...meaning its worst. It's always a little surprising to read about the "visual pollution" of windmills or solar panel installations and the locals' objections to them. I think they look "cool". But maybe the novelty would wear off soon and I would want to go back to looking at the landscape proper. (Then again, nobody uses that argument for getting rid of highways, suburban sprawl, or power lines.) This installation is near Deming in southern New Mexico. The first thought was, "Oh how pretty." The second thought was, "Aren't they supposed to move or something?" Apparently a 10 or 15 mph breeze just doesn't do it. There was a wry irony to it. Here they were -- the great Green dream machines -- producing diddly squat in one of the windiest states in the USA. Wouldn't it have been delicious and naughty if a Prius had been parked at the nearby store, with all the canonical and stereotypical bumper stickers, and I had engage

Impressions on Mind and Mudstone

Lower Rio Grande valley, New Mexico. Why is it that we know so little about how the vaunted gadgets and machines of our Age work? Perhaps that says something of our educational system; or maybe it is just inherently difficult to approach science and technology in layman's terms. Some people probably think technical subjects are uninteresting since there is nothing personal or emotional about them. But there must be some explanation for stopping dead in my tracks when I saw this shadow on a shale rock on some BLM land recently. My goodness, it looked identical to the fossilized leaves on a shale rock that belonged to an impressive rock-collection that my father "inherited" from a retired school teacher, back when I was a kid. One of my siblings turned out to be the real rockhound, but I was interested in them too. At first the sheer size and color of the quartz crystals and geodes made the biggest impression. (Think of the razzle-dazzle that you find on the tables a

Reunion with Desert Arroyos

BLM land near Soccoro, NM. It's hard to believe that I was hiking at San Juan mountain altitudes less than a month ago, near Ouray CO. How could an outing along the Rio Grande possibly stack up well compared to hiking several thousand feet above a boutique mountain town that is visited by people from all over the world? Fortunately outdoor pleasure is not influenced all that much by sheer size. Also, this blog is dedicated to promoting a tacto-centric hedonic ethos of the outdoors versus the opto-centric obsessions of the mass tourist. Here it is chilly most of the time, but I liked it except for the first day, when the cold wind was a bit unpleasant. (But hey, it's winter in New Mexico.) Besides, the unpleasantness just made our reunion with the arroyos of the desert more delicious. I really appreciated one reader's comments about the under-rated outdoor pleasure of experiencing warm sun and cold air against the skin, simultaneously . That was even more the case on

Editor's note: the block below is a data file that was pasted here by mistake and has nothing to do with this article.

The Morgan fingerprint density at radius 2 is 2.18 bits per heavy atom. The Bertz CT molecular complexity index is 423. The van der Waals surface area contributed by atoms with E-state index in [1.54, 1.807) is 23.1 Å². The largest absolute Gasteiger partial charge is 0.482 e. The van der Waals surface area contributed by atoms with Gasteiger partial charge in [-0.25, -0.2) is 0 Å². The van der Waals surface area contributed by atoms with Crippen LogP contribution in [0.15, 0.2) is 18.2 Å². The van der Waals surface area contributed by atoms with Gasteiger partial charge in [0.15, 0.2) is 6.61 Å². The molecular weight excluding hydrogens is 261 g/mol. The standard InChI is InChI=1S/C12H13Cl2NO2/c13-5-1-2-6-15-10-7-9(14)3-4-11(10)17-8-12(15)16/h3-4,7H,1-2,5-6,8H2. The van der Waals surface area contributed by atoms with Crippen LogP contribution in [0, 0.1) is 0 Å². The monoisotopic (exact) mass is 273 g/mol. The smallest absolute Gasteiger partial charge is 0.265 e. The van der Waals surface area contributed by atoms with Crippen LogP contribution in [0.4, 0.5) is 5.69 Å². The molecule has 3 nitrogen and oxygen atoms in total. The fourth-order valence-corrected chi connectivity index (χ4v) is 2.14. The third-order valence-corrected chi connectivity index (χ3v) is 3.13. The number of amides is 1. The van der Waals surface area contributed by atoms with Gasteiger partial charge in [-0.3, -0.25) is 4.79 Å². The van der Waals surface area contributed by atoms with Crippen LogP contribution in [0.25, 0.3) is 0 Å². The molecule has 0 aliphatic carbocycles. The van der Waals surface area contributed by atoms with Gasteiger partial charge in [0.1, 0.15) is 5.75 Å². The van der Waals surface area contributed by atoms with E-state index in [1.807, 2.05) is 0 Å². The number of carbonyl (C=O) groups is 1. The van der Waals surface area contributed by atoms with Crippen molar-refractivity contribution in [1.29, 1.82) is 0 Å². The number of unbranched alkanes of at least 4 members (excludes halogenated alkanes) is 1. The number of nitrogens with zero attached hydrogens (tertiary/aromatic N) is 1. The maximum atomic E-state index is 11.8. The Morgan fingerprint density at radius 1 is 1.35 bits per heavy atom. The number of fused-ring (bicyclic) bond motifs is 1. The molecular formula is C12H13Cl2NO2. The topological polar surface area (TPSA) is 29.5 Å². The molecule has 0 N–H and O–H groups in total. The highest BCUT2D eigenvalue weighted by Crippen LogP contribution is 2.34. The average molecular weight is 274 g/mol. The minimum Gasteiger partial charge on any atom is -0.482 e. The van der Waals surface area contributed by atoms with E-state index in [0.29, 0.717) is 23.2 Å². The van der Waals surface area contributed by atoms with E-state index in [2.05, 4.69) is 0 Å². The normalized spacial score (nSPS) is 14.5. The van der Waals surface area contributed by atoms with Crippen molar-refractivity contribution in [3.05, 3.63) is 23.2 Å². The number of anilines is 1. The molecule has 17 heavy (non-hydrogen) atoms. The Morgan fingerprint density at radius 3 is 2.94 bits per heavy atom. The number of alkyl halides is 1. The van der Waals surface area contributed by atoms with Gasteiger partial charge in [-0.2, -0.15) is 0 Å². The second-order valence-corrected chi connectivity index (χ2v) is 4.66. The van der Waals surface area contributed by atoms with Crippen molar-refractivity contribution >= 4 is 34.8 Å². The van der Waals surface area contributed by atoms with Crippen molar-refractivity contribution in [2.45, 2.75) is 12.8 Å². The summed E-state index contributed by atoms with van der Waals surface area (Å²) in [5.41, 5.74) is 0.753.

Frozen Tumbleweeds at the Four Corners

When winter really hits, there's nothing subtle about it, and I was running for my life now. As feared I hit snow near 7000 foot altitude around Monticello UT; in fact the Utah state highway snowplows were already working the road there. Let's face it: pulling a trailer in the snow is a fool's mission. I was relieved to get out of the snow by the time I was down to 6500 feet. At Bluff UT, on the San Juan river, I was at the fork in the road: migrate from southwestern UT, using the Virgin and Colorado rivers, or use the Rio Grande in New Mexico. I chose the latter because I hadn't done it for years and I wanted to postpone going to the usual, hackneyed, warm spots in Arizona for as long as possible. As always I looked forward to seeing ShipRock. It's a rival of Monument Valley, but not as popular. Monument Valley has been a photo cliche since John Ford's westerns of the 1940's. Why do people even go there and photograph it? But ShipRock has no park built

Given the Keys to the City

When I was visiting Mark and Bobbie, of Box Canyon Blog fame, in Moab UT, I was surprised to learn how far back their familiarity with the region went. They were here when Edward Abbey was. They liked the area better than I did, so I tried to let their attitude rub off on me. But it wasn't easy. I had to pass through the town of Moab on my way south, hoping to beat the snow in Monticello UT; maybe I should stop in Moab to do laundry? In tourist towns it's always wise to get one block off the main drag. A traveler always goes into a laundromat with some trepidation; it really is my least favorite part of traveling. But this place seemed good for some reason. Management was new, the machines were in good repair, and -- most astonishingly -- they weren't charging tourist prices. A bicycle touring blog expressed it this way after visiting Yellowstone or Grand Teton national parks and the towns that service them: he felt like a chicken going through a modern poultry proc